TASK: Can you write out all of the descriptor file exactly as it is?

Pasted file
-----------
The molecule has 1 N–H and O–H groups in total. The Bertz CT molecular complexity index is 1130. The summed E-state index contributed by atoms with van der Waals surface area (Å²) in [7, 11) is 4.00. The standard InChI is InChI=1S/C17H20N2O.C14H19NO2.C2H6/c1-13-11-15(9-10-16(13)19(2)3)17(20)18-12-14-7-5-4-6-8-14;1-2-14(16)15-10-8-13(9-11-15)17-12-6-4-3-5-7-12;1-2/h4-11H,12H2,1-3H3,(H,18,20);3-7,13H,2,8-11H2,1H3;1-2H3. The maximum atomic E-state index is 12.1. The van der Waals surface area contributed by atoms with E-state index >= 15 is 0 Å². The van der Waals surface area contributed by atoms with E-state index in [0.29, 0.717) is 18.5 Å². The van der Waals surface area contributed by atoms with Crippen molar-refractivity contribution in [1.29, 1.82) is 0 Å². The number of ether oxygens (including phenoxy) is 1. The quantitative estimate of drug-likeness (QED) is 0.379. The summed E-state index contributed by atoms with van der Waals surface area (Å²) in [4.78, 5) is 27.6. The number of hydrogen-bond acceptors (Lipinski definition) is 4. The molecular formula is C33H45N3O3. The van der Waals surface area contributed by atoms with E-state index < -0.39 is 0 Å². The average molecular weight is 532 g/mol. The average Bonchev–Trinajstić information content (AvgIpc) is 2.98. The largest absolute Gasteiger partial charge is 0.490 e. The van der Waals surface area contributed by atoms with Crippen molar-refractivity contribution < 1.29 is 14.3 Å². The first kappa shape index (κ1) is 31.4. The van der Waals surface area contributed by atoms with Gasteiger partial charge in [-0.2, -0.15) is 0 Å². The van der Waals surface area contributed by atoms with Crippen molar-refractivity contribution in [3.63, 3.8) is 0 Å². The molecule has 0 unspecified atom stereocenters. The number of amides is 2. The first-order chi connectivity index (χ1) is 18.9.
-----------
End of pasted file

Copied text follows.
The molecule has 1 N–H and O–H groups in total. The Bertz CT molecular complexity index is 1130. The summed E-state index contributed by atoms with van der Waals surface area (Å²) in [7, 11) is 4.00. The standard InChI is InChI=1S/C17H20N2O.C14H19NO2.C2H6/c1-13-11-15(9-10-16(13)19(2)3)17(20)18-12-14-7-5-4-6-8-14;1-2-14(16)15-10-8-13(9-11-15)17-12-6-4-3-5-7-12;1-2/h4-11H,12H2,1-3H3,(H,18,20);3-7,13H,2,8-11H2,1H3;1-2H3. The maximum atomic E-state index is 12.1. The van der Waals surface area contributed by atoms with E-state index >= 15 is 0 Å². The van der Waals surface area contributed by atoms with E-state index in [0.29, 0.717) is 18.5 Å². The van der Waals surface area contributed by atoms with Crippen molar-refractivity contribution in [1.29, 1.82) is 0 Å². The number of ether oxygens (including phenoxy) is 1. The quantitative estimate of drug-likeness (QED) is 0.379. The summed E-state index contributed by atoms with van der Waals surface area (Å²) in [4.78, 5) is 27.6. The number of hydrogen-bond acceptors (Lipinski definition) is 4. The molecular formula is C33H45N3O3. The van der Waals surface area contributed by atoms with E-state index < -0.39 is 0 Å². The average molecular weight is 532 g/mol. The average Bonchev–Trinajstić information content (AvgIpc) is 2.98. The largest absolute Gasteiger partial charge is 0.490 e. The van der Waals surface area contributed by atoms with Crippen molar-refractivity contribution < 1.29 is 14.3 Å². The first kappa shape index (κ1) is 31.4. The van der Waals surface area contributed by atoms with Gasteiger partial charge in [-0.2, -0.15) is 0 Å². The van der Waals surface area contributed by atoms with Crippen molar-refractivity contribution in [3.63, 3.8) is 0 Å². The molecule has 0 unspecified atom stereocenters. The number of amides is 2. The first-order chi connectivity index (χ1) is 18.9.